Whenever I’m running a workshop on leadership, I ask participants to tell me who their leadership role model is. Their influences tell me a lot about their values and what they’re probably like in the workplace. On 5th May, the journalist Rachel Maddow reported the contents of a conversation with US Deputy Attorney General, Rod Rosenstein at the Cap Ideas Conference. In a wide-ranging discussion with law professor Ronald Collins, Rosenstein answered questioned about his leadership at the Justice Department. In an amusing moment, Collins handed Rosenstein a piece of paper. “It’s not a subpoena is it?” Rosenstein quipped.

Deputy Attorney General Rod Rosenstein

It wasn’t, in fact, a subpoena. What came next was a fascinating insight into what drives Rod Rosenstein. Collins handed Rosenstein the piece of paper, and asked him to read aloud the words of a ‘famous American.’ On the paper was a quote. And beyond the quote itself, there were no other identifying features on that piece of paper, a point Collins reinforced to the audience.

Nevertheless, Rosenstein recognised the quote immediately as being the concluding paragraph in an address to the US Attorney General Robert H. Jackson gave on 1st April 1940 titled The Federal Prosecutor. Not only did Rosenstein recognise the quote immediately, he clearly knew the words of The Federal Prosecutor off by heart.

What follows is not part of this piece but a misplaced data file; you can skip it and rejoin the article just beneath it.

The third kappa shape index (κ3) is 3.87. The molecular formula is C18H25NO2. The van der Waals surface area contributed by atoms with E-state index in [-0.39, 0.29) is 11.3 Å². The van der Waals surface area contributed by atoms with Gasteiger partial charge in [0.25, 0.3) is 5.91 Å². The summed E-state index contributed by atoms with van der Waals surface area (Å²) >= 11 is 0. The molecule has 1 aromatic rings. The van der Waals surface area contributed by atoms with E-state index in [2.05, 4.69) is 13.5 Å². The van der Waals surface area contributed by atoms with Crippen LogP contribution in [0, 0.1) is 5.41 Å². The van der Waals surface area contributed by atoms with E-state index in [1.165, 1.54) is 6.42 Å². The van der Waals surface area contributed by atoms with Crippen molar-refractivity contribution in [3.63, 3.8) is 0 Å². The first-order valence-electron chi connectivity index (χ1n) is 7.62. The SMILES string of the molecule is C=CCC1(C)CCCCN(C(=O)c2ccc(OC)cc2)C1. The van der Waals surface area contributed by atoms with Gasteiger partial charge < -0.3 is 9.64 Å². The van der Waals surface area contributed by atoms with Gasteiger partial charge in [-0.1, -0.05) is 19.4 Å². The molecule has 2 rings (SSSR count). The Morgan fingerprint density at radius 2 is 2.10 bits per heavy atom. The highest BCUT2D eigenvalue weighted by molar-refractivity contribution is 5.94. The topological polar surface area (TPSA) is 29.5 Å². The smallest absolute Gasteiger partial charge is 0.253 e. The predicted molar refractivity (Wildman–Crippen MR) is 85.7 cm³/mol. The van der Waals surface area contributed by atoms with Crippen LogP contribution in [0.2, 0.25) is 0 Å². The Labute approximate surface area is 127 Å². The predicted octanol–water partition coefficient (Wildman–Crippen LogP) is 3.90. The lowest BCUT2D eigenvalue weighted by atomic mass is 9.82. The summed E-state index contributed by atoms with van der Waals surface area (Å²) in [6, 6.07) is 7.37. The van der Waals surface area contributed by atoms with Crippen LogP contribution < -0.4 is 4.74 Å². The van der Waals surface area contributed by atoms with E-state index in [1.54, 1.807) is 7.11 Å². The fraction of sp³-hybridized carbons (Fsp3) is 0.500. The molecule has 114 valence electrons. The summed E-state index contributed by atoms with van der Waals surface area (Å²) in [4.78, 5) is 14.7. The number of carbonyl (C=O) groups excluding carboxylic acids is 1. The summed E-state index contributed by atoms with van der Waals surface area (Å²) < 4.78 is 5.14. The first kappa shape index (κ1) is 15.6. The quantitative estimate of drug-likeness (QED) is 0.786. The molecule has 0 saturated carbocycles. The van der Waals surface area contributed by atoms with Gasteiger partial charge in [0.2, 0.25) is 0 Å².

The reason Rosenstein was so familiar with this quote was it came from his personal hero and leadership role model: Robert H. Jackson. Rosenstein admires Robert H. Jackson, so much so that he had a painting of him hung in his conference room. And that portrait sits over Rosenstein’s shoulder as he hosts meetings at his conference table. Everybody who sits at that conference table can see Jackson looming over Rosenstein’s shoulder, watching everything Rosenstein says and does.

Before I watched that episode of The Rachel Maddow Show, I wasn’t familiar with Robert H. Jackson’s story. Needless to say I looked him up straightaway to find out more about the man who is a touchstone for Rod Rosenstein. Jackson’s is a fascinating story that has a special relevance in today’s world.


Jackson was born in Pennsylvania and raised in New York. With only a modest education and no college degree, he spent approximately 20 years as a successful attorney in Jamestown before going to Washington. He served as Solicitor General in the Department of Justice under FDR, was appointed Attorney General, and subsequently appointed Supreme Court Justice where he presided over a number of historic decisions including Brown v. the Board of Education.

In 1945, President Harry S. Truman appointed Jackson (who took a leave of absence from the Supreme Court), as U.S. Chief of Counsel for the prosecution of Nazi war criminals. He helped to draft the London Charter of the International Military Tribunal, which created the legal basis for the Nuremberg Trials.